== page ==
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Bank Beat

Freedom of Information

Decision Of 2d Circuit in Velarde Invoked by Cravath Swaine Against Unpaid Worker At Phoenix House

By Matthew Russell Lee, Periscope video, II III

FEDERAL COURTHOUSE, February 6 – The wheels of justice turn slowly, but sometimes those of legal argumentation move at a faster clip. On February 5 the US Court of Appeals for the Second Circuit issued a ruling that a trainee suing the Salon Professional Academy of Buffalo, because they were the primary beneficiary of the program, could not sue for alleged violations of the Fair Labor Standards Act (FLSA) and Articles 6 and 19 of the New York Labor Law (NYLL). It's Velarde v. GW GJ, Inc., No. 17-330 (2d Cir. 2019).

On February 6 Judge Ronnie Abrams of the US District Court for the Southern District of New York, in the same Thurgood Marshall Federal Courthouse, held an oral argument centered on how this day-old decision impacted a case pending since 2014, against Phoenix House. Plaintiff Mark Vaughn, who proceeded initially in forma pauperis, complained Phoenix House made him work for free eight hours a day, six days a week, such that he missed therapeutic sessions.

Phoenix House, represented pro bono it seems by the white shoe law firm of Cravath Swaine and Moore argues that the work - sorting recycling moving boxes - was about life skills, not job skills. It's akin to the Good Samaritan defense, or the UN's excuses for not paying a penny for killing 10,000 with cholera in Haiti: we are doing God's work, if we have to pay it is not possible. But aren't the means supposed to be the ends? On the other hand the benefit to Vaughn was that he stayed out of jail by going to the Phoenix House in-patient program. But as free labor? We'll have more on this - and on this: while the US government seeks a way to draw down its military forces in Afghanistan, on February 6 the US Attorney for the Southern District of New York unsealed the indictment of, and presented in the SDNY, Afghan national Haji Abdul Sattar Barakzai a/k/a Manaf for allegedly supporting the Taliban with heroin imports and sales. Inner City Press, covering the SDNY - on this day, a sentencing for crack sales and two police brutality cases about to go to the jury - went the courtroom of the assigned judge, Paul Crotty, but it was locked. 

  Down in courtroom 5A they said, Manaf is finished, it was done. Here's from the arrest warrant: "From at least in or about January 2018, up to and including in or about September 2018, in Afghanistan and elsewhere, and in an offense begun and committed outside the jurisdiction of any particular state or district of the United States, HAJI ABDUL SATAR ABDUL MANAF, a/k/a "Haji Abdul Sattar Barakzai," the defendant, who is expected to be first brought to and arrested in the Southern District of New York, knowingly and intentionally did engage in conduct that would be punishable under Section 841(a) of Title 21, United States Code, if committed within the jurisdiction of the United States, to wit, the manufacture, distribution, and possession with intent to manufacture and distribute, of one kilogram and more of mixtures and substances containing a detectable amount of heroin, knowing and intending to provide, directly and indirectly, something of pecuniary value to a person and organization that has engaged and engages in terrorism and terrorist activity, to wit, the Taliban and its members, operatives, and associates, having knowledge that said persons and organizations have engaged in and engage in terrorism and terrorist activity, which activity violates the criminal laws of the United States, occurs in and affects foreign commerce, and causes and is designed to cause death and serious bodily injury to nationals of the United States while the nationals are outside of the United States."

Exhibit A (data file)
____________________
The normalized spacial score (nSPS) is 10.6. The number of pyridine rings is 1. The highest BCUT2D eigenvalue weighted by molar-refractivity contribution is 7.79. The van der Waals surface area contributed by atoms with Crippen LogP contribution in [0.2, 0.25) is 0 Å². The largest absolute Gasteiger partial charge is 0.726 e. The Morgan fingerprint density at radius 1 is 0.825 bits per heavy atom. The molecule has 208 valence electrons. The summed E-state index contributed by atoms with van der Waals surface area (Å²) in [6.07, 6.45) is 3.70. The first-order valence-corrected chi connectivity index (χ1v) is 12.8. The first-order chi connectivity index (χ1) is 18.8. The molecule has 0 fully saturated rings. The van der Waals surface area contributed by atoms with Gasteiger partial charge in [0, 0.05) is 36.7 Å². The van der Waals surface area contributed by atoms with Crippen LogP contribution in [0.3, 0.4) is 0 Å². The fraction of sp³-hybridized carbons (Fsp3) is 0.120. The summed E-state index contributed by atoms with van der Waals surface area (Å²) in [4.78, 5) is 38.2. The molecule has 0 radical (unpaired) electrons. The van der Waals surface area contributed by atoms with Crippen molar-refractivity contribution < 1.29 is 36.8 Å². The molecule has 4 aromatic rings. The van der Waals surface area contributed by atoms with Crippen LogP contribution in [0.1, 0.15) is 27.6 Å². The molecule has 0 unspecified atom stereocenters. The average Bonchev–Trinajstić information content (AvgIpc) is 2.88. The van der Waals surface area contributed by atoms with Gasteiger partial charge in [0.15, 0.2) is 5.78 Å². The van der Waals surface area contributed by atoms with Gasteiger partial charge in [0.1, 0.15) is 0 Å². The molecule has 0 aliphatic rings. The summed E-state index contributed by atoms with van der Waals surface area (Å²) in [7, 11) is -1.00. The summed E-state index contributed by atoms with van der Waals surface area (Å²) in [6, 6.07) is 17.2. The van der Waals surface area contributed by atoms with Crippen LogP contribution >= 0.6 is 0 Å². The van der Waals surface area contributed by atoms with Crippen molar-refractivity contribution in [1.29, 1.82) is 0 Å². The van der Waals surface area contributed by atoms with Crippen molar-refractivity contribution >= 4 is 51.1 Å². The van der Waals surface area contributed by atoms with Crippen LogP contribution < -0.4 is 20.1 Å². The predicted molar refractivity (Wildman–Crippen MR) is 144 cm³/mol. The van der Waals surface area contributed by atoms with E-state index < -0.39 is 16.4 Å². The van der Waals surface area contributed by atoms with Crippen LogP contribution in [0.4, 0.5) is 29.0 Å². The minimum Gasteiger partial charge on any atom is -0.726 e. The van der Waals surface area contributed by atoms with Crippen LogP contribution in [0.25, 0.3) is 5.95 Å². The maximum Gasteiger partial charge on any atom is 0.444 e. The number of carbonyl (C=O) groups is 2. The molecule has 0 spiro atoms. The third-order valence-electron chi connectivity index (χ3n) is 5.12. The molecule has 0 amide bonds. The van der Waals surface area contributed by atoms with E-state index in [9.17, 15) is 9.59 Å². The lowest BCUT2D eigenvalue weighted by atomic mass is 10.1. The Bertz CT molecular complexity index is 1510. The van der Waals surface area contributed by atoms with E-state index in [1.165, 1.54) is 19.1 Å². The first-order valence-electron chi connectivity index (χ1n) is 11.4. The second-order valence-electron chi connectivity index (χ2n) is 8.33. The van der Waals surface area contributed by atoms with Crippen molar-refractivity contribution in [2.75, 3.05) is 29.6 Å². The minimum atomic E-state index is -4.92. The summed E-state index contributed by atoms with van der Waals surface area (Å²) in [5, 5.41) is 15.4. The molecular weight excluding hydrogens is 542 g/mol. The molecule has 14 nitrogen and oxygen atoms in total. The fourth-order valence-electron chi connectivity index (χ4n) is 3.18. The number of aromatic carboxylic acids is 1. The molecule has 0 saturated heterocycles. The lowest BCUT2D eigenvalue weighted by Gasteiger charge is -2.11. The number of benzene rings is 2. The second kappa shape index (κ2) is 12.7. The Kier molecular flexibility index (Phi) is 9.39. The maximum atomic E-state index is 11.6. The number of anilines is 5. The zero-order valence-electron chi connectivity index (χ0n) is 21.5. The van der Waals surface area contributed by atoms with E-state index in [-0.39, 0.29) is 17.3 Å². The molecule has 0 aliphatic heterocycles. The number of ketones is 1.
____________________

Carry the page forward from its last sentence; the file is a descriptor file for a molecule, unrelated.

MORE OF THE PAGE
Upcoming in the SDNY is a just-filed complaint by the Bangladesh Central Bank for the $81 million hacking of its funds, which were then wired through the Federal Reserve Bank of New York, a case that Inner City Press will cover. Times change. Watch this site.


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